Ecología química y perspectivas de su aplicación en la conservación de la biodiversidad


  • Vieyle Cortez


Palabras clave:

Chemical ecology, Semiochemicals, Conservation, Biodiversity


Chemical ecology comprises the study of interactions of organisms with their environment that are mediated by the chemicals they produced. In general, chemicals that mediate interactions between organisms are called semiochemicals. Semiochemicals are divided into two major groups depending on whether the interactions are intraspecific (pheromones) or interspecific (allelochemics). The development of chemical ecology has been stimulated by the interest in knowing the details of the chemical interactions between organisms and the benefit of exploring new semiochemicals. In recent years, studies of chemical ecology have contributed to the conservation of biodiversity, demonstrating how valuable this can be in many ways. In the present context, chemical ecology studies open up a field of knowledge for the conservation of the olive ridley sea turtle (Lepidochelys olivacea), specie in danger of extinction. This study provides a powerful basis for the development of a new control method for reducing the impact of the beetle Omorgus soberosus Fabricius (Coleoptera: Trogidae), which significantly affects the survival of eggs of L. olivacea on Santuario La Escobilla Beach in Oaxaca, Mexico.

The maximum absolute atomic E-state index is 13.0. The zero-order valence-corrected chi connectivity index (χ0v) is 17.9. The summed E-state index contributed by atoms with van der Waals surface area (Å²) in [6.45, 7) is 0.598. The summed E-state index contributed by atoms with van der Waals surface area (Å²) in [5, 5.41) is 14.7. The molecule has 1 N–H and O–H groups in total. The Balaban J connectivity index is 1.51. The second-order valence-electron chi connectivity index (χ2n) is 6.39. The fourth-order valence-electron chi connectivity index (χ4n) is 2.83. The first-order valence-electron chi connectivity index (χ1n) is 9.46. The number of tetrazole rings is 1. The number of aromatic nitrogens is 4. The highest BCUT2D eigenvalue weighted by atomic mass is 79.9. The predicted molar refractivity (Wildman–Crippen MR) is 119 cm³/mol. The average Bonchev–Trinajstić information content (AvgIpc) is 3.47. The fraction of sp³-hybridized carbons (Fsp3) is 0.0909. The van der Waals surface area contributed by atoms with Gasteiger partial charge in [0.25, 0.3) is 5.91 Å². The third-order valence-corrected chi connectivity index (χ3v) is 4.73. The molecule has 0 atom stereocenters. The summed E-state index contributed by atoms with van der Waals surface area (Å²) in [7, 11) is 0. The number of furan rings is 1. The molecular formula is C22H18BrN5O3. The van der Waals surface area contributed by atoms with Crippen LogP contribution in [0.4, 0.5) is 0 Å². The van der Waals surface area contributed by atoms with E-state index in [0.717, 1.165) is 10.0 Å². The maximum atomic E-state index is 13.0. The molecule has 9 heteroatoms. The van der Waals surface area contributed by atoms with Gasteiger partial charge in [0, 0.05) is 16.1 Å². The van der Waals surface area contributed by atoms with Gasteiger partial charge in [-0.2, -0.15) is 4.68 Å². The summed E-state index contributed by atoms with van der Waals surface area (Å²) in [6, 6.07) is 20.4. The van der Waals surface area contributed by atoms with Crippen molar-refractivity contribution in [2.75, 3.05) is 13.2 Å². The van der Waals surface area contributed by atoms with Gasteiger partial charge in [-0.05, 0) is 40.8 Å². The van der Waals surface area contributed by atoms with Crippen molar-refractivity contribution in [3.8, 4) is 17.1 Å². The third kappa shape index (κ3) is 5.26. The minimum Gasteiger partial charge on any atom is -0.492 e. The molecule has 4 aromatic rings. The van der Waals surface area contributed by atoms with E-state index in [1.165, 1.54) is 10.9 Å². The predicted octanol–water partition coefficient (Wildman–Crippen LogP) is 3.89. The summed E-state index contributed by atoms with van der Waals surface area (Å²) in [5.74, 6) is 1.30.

Estadísticas en RUA



Cómo citar

Cortez, V. (2013). Ecología química y perspectivas de su aplicación en la conservación de la biodiversidad. Cuadernos De Biodiversidad, (41), 16–21.